Prof. Dr. Holger Kersten
Martin-Luther-Universität Halle-Wittenberg
Institut für Anglistik und Amerikanistik


Guidelines for Oral Presentations
Information about grading criteria for oral presentations

The Structure of a Presentation

Begin your presentation by saying what your topic is. Explain to your audience why your presentation is important, how it fits into the topic of your class, and how you are going to approach it. Indicate briefly what the results of your presentation will be.

Main Section
This is where you engage with specific aspects of your topic. Logic and cohesion are very important. One point should lead to the next; think about providing satisfactory transitions from one aspect of your talk to another.

Your guiding questions for the argument should be: What do I want to explain? How do I best illustrate my points, approach the topic? In other words, you should carefully select the important information as well as putting yourself into the audience's position in evaluating their knowledge of the topic.

The conclusions summarise the main points of your argument. If appropriate, your personal opinion can be expressed; it may stimulate a discussion. Make an obvious conclusion (body language, intonation); pause for a moment and, perhaps, thank the audience for their attention.

Create a Handout
An ideal handout clarifies your presentation and gives your audience something to refer to later.
Click here for more information about handouts.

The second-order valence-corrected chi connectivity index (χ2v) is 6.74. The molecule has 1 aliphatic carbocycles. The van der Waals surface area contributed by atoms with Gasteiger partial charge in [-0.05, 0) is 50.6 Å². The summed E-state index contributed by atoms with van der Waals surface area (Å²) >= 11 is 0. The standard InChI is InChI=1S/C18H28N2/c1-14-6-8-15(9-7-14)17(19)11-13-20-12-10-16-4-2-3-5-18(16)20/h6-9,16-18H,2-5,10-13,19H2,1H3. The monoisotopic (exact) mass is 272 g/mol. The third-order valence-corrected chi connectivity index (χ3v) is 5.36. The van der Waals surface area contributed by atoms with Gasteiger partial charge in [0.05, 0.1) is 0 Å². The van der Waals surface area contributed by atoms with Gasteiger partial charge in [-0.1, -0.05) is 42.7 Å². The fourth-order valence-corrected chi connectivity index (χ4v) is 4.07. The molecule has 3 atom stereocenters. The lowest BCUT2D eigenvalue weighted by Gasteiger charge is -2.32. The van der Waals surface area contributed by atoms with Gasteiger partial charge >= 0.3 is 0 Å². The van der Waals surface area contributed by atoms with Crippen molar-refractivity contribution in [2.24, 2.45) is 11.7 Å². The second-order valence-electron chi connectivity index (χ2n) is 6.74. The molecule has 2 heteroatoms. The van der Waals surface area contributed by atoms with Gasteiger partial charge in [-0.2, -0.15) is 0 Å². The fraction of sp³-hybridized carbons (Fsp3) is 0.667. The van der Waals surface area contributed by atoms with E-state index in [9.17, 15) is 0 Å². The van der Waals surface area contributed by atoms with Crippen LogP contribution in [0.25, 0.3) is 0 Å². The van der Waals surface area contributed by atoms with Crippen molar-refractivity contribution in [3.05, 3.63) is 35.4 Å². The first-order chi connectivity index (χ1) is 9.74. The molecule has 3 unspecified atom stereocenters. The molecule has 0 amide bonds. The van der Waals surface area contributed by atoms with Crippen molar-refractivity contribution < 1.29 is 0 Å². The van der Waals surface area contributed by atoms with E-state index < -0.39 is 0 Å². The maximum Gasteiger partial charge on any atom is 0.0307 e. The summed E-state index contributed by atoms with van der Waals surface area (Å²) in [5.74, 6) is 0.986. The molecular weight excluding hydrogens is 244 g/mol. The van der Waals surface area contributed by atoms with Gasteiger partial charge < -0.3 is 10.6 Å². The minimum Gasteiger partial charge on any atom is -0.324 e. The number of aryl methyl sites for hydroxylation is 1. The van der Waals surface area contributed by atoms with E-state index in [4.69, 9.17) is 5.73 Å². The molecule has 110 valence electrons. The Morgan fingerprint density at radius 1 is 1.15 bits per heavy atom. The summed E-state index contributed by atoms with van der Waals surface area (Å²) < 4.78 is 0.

General Remarks about Presentations
Create an opportunity for yourself to practise the presentation with a fellow student, a friend, or a family member before the crucial moment. Talking through your presentation will give you a sense of how to manage the time you have. Do not to exceed the time limit. Use short notes and key words; try not to simply read from your manuscript. This makes it much easier, and pleasanter, for participants to follow your presentation. Pay attention to your speech: speak slowly and evenly; avoid slang and jargon; short pauses are better than "um" and "aah"; speak clearly and check difficult pronunciations before you deliver your paper. Establish eye contact with your audience and try to reach as many people as possible; avoid staring at one person.

Audiovisual Aids
Think about using material to supplement your talk. Audiovisuals can enliven and clarify your verbal presentation. An overhead projector is available in each classroom, a CD player can be provided upon request. If you make a reservation ahead of time, a beamer for a PowerPoint presentation can also be brought into the classroom.

All information you provide should be well labeled, titled, and referenced when necessary. Use large fonts and simple style.

Every overhead transparency should be meaningful. Do not employ media for media's sake.

Based upon: Wolfram R. Keller's Website (Marburg University), TESAG Center, James Cook University, Australia
  Version vom 30.08.2018